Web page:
Au hasard Balthazar is not told from the donkey’s point of view nor from that of any of its characters but rather from the perspective of an external narrator. One task this creates for the critic (and one pleasure for the viewer) is to descry the gradually emerging sympathies of that unseen, unvoiced narrator, even to guess at the identity. If for example I wish to argue that the narrator is angelic in that in its combination of objectivism and compassion it navigates between human and divine worlds, that it is restricted to the role of bearing messages between worlds rather than acting in either, I may find my hypothesis confounded by another anecdote from the production, by a closer reading of a different scene, or by a clearer analysis of the relationship between soundtrack and vision or editing. It might be pointed out that an absence in the film is more critical than a presence; the fact that Balthazar does not speak, that the very idea of communication is not in him, gives the lie to my hypothesis. Roger Ebert notes that ‘when Balthazar brays it might sound to some like a harsh complaint’; going on to defuse the observation, he writes ‘to me it sounds like a beast who has been given one noise to make in the world, and gains some satisfaction by making it. It is important to note that Balthazar never brays on cue to react to specific events; that would turn him into a cartoon animal’. Again, this indicates the importance of observing what is not the case.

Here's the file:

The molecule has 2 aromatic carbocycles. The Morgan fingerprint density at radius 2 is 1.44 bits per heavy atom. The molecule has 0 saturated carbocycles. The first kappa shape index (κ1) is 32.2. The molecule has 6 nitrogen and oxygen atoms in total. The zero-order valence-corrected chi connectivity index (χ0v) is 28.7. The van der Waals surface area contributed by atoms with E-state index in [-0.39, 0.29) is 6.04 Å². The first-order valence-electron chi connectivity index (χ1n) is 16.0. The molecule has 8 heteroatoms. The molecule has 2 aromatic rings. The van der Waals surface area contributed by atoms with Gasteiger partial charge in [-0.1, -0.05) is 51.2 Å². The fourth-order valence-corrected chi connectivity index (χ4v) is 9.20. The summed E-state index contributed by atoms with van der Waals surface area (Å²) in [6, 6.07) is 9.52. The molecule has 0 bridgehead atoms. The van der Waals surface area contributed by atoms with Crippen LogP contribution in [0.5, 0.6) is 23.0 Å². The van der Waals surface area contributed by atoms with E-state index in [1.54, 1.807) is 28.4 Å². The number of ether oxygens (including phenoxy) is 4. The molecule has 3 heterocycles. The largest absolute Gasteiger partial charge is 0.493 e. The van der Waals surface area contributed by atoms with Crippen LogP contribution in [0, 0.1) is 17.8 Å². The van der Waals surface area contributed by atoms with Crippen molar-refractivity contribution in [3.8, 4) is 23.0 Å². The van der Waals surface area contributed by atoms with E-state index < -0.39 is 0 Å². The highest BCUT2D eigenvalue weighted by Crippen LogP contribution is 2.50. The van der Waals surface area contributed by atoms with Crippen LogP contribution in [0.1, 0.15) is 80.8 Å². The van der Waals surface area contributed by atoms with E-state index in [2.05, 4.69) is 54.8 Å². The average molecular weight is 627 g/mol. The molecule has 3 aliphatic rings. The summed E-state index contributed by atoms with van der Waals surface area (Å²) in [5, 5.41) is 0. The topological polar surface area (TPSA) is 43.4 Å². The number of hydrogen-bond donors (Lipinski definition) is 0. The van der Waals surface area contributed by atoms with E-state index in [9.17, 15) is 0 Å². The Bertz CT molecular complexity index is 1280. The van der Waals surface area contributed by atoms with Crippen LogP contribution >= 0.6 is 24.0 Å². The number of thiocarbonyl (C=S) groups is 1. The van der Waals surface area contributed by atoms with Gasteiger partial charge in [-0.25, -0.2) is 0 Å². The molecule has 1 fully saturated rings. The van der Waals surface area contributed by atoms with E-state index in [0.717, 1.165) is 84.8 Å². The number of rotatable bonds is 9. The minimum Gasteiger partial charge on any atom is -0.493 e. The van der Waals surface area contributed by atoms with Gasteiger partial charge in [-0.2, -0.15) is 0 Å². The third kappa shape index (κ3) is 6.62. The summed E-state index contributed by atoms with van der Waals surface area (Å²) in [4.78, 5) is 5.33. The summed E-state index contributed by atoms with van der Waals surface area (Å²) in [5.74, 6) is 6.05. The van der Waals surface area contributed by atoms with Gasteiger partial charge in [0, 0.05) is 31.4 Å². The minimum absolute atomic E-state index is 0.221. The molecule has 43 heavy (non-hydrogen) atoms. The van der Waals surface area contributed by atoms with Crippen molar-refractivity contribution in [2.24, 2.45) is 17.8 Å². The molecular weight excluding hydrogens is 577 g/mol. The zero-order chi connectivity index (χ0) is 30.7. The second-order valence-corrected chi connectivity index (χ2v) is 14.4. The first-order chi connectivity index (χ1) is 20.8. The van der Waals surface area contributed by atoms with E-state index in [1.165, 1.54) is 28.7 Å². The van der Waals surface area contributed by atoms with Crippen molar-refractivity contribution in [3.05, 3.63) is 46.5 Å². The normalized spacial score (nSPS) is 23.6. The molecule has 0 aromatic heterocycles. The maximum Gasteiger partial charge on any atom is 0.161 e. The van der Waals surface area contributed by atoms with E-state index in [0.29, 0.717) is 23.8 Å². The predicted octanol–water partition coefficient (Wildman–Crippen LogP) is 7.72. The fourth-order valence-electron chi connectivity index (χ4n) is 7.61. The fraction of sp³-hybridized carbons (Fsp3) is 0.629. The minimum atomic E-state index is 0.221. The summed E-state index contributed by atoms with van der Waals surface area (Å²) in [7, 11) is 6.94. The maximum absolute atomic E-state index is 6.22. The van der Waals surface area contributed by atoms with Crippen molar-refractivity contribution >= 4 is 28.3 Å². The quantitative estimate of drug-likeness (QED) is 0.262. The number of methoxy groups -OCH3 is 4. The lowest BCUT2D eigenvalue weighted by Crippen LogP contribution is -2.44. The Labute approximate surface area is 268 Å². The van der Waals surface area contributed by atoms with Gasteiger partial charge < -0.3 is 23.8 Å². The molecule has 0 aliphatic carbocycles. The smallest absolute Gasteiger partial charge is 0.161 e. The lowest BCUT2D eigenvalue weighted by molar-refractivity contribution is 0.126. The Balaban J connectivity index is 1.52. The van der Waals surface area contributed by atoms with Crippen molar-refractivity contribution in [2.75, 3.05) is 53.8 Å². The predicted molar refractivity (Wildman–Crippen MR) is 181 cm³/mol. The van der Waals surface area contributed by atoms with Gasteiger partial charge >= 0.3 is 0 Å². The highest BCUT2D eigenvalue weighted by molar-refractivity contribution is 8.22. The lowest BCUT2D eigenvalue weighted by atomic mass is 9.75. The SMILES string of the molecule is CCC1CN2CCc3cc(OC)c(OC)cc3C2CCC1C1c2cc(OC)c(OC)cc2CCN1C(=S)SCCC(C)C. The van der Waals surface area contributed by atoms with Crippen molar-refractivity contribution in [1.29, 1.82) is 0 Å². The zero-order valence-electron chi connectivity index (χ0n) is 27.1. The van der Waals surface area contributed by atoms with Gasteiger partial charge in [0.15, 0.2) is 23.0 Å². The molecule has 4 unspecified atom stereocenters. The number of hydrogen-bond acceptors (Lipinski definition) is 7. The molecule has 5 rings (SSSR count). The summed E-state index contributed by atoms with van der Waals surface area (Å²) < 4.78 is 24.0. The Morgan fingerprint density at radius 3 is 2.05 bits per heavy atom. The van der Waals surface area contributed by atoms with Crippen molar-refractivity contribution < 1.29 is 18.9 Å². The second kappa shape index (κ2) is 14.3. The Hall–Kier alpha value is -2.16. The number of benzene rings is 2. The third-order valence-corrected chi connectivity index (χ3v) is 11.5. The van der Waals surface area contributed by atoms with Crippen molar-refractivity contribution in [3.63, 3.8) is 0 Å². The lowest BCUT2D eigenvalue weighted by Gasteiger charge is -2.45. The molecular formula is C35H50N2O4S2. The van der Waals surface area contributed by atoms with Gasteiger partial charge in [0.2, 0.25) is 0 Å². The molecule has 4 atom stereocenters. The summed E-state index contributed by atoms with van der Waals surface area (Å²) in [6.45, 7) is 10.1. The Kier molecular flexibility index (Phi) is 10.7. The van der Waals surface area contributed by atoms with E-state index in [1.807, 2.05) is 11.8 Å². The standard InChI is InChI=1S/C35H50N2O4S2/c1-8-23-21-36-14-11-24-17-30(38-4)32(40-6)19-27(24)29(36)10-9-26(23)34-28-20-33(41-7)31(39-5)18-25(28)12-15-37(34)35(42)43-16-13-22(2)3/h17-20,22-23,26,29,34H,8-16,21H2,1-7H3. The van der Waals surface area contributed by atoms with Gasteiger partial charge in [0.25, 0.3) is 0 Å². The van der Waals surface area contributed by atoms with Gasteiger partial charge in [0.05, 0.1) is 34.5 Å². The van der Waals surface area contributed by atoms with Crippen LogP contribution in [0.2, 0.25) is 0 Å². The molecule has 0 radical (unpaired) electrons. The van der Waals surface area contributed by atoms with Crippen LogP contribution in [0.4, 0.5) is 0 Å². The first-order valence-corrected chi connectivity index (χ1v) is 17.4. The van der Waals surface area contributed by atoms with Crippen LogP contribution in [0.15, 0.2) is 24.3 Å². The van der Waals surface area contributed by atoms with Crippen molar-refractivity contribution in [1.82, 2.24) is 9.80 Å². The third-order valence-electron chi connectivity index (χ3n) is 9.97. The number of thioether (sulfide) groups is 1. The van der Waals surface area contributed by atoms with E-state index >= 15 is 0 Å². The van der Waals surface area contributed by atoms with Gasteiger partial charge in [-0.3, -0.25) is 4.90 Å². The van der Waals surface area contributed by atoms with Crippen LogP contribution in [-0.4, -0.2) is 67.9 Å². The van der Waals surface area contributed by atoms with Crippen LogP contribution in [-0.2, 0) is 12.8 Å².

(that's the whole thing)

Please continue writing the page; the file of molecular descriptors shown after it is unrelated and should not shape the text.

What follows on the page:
There is no reason to believe that Bresson knew GK Chesterton’s poem The Donkey (first published in 1900) but once paired it is hard not to hear ‘[w]ith sickening cry and monstrous head’ alongside the birth pang bray that interrupts Schubert in the credits and the water pouring over the donkey’s massive face in the opening scene; or to recall Chesterton’s line ‘starve, scourge, deride me: I am dumb’ at any point in the central part of the film. The childish baptism of the opening and the flock of sheep at the end will inevitably recall biblical motifs to anyone brought up in Christian traditions; however, the specific reminiscence of the Chesterton will only affect readers of English, and a minority of them at that. The suffering of animals might in another perspective evidence a profound concern underlying and even motivating the religious theme; empathy with all life as the moral truth that organised religions erect their fabulous theologies upon. Thus the connection of Bresson and Chesterton might reveal not a common Catholicism but a concern for the beast that they share with Orwell’s Benjamin in Animal Farm (1945). At the same time anecdotalism notes that two of these donkeys are made of words and one of film. An appeal to other screen donkeys, perhaps Donkey in Shrek (Andrew Adamson & Vicky Jensen, 2001), would appear either less illuminating or suggestive of a certain sentimentality on the part of Bresson’s movie – except that the photographed Balthazar looks so little like the CGI Donkey. Most of all, in Chesterton, Orwell, and Andrew Adamson’s animation, the donkeys do speak in a tradition at least as old as Balaam’s ass. Whether or not Balthazar can be said to ‘speak’ and whether or not (as in the case of Wittgenstein’s lion) we can lay claim to understand him, his language is not one of ours. He is radically other.